Broadway Review: Ayad Akhtar’s ‘Junk’

The ’80s are back with a vengeance in “Junk,” the Pulitzer-winning playwright's chilling memento of that heady era on Wall Street.

Junk review
T. Charles Erickson

Maybe, someday, we can live down the 1980s. But not any day soon, if Ayad Akhtar has anything to do with it. The Pulitzer Prize-winning playwright (“Disgraced”) returns with poisoned pen and sharpened knives to that era of wretched excess in “Junk,” a rehash of the inside trading, hostile takeovers, junk bond sales, and other questionable business practices that turned the staid financial marketplace into a vulgar go-go disco.

Something momentous happened on Wall Street in the mid-1980s. “I sensed something new,” one character remembers, “the rollick, the rage, the ravenous zeal in people’s eyes. It was like a new religion was being born.”

“Junk” doesn’t exactly illuminate the mysterious process whereby corporate marauders ruthlessly eviscerate and in due course take over companies that resist their takeover bids. What it does do, in this slickly directed production directed by Doug Hughes, is capture the electric energy that fueled these aggressive acquisitions, along with the intoxicating sense of power that blinded the raiders to all other principles and values.

John Lee Beatty’s bi-level boxed set and Ben Stanton’s laser-beam lighting divide the stage into rigid compartments. These the individual players claim for themselves, only rarely sharing their private spaces for teamwork tasks.  Disclaimers are made that the 20-or-so characters in this busily detailed play aren’t based on real-life people. But it seems obvious that the protagonist is standing in the Italian-made shoes of the Junk Bond King, Michael Milken, the Drexel Burnham Lambert investment banker who created and came to exemplify the free-for-all culture of greed — until he went to prison for securities fraud.

Steven Pasquale (“The Bridges of Madison County”) nimbly plays the Milken lookalike, Robert Merkin, with boyish eagerness that quickly coarsens into wild-eyed obsession.  But his enthusiasm for the dark arts is infectious, and soon all the other boys want to play this game, too. Their collective lust becomes so overwhelming, the whole industry smells like a locker room.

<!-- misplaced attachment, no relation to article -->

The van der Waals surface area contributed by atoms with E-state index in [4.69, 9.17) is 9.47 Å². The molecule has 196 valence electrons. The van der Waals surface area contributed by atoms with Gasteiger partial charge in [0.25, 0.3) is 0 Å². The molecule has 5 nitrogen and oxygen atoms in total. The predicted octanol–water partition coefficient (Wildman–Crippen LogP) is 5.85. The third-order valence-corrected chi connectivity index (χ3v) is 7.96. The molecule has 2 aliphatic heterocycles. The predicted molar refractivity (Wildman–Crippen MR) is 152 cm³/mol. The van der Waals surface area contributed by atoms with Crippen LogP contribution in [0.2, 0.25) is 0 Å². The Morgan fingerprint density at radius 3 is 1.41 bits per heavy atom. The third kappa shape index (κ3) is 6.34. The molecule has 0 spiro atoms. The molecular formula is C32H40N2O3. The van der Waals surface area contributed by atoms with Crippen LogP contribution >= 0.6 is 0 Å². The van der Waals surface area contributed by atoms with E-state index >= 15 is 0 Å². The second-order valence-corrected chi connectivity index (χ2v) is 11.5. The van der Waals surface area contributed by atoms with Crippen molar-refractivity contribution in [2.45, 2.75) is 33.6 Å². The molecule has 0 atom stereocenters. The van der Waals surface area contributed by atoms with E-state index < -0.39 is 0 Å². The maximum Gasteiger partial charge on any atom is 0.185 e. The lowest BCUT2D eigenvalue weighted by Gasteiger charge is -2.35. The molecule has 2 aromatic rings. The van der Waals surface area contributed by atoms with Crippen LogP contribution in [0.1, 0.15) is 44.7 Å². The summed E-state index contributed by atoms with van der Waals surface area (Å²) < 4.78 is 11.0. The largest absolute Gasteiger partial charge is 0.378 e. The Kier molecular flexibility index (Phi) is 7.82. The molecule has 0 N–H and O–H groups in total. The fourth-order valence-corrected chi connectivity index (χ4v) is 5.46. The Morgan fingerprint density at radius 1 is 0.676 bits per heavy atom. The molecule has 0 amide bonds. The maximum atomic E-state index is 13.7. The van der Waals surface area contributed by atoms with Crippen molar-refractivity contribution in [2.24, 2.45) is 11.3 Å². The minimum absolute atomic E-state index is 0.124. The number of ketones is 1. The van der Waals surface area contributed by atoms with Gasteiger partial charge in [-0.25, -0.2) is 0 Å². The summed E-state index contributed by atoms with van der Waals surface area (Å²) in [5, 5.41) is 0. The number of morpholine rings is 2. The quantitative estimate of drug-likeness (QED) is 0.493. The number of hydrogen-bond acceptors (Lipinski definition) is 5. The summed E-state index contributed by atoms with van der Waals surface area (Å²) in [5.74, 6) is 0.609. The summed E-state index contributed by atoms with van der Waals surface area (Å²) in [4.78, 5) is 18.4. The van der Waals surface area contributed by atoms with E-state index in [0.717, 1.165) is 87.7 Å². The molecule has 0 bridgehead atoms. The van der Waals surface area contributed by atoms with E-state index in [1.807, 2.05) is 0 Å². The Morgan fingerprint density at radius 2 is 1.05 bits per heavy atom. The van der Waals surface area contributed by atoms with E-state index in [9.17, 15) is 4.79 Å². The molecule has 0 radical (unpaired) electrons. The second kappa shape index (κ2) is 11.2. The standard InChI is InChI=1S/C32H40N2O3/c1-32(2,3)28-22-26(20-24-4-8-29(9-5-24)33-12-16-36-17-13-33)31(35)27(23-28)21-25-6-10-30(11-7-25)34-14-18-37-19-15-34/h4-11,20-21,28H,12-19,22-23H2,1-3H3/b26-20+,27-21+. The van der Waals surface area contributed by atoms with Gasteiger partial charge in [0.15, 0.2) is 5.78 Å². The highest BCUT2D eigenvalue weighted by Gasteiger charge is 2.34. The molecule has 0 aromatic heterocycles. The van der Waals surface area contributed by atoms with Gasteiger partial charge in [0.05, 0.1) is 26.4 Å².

In a nutshell, the whole scheme hinges on debt financing. “Debt is an asset,” Merkin announces. But debt is not an asset; debt is debt – until Merkin works his alchemy and turns it into real money. This means driving up the stock of the target company by selling junk bonds to would-be investors attracted by the buzz. With the real money of these investors in the house, the alchemist can now take over the target, chop it up and sell off its assets.

The dramatic action, such as it is, involves Merkin’s campaign to take over Everson Steel, a small company run by its third-generation chairman, Thomas Everson, Jr., who doesn’t stand a chance of survival but is nonetheless played with backbone by Rick Holmes. The only emotional heat in this chilly show comes from Everson’s desperate efforts to raise enough money to resist a takeover and maintain control of the family firm. But there’s a traitor in the house (known as the Prince of Darkness and played with proper sleaziness by Joey Slotnick), and Everson’s efforts to play by the old, honorable rules of business are doomed, doomed, doomed.

There are loads of other characters on stage, and some of them stand out from all the other bankers, lawyers, traders, board chairmen, and functionaries who come and go. Matthew Rauch and Matthew Saldivar share a funny strategy session as two lawyers in Merkin’s firm struggling to learn the lingo of the new business procedures. And Michael Siberry is impressive as a gentleman of the old school who thinks he can accommodate the new practices and still hang onto his principles.

But none of these secondary characters are as fully developed as the two lead players, which makes it practically impossible to care about their moral misgivings and ethical conflicts; if, indeed, they even have any. So, for a show with far too many people on stage, “Junk” is actually in need of more people – maybe one or two of them with a heart.

Broadway Review: ‘Junk’
Lincoln Center Theater / Vivian Beaumont; 1059 seats; $147 top. Opens Nov. 2, 2017. Reviewed Oct. 27. Running time: TWO HOURS, 20 MIN. 

A Lincoln Center Theater, in arrangement with the Araca Group, presentation of a play in two acts by Ayad Akhtar, originally produced by La Jolla Playhouse.

CreativeDirected by Doug Hughes. Sets, John Lee Beatty; costumes, Catherine Zuber; lighting, Ben Stanton; original music & sound, Mark Bennett; projections, 59 Productions; production manager, Paul Smithyman; production stage manager, Charles Means.

Steven Pasquale, Matthew Rauch, Matthew Saldivar, Michael Siberry, Joey Slotnick, Ito Aghayere, Phillip James Brannon, Tony Carlin, Demosthenes Chrysan, Jenelle Chu, Caroline Hewitt, Rick Holmes, Ted Koch, Teresa Avia Lim, Ian Lassiter, Adam Ludwig, Sean McIntyre, Nate Miller, Ethan Phillips, Charlie Semine, Miriam Silverman, Henry Stram, Stephanie Umoh.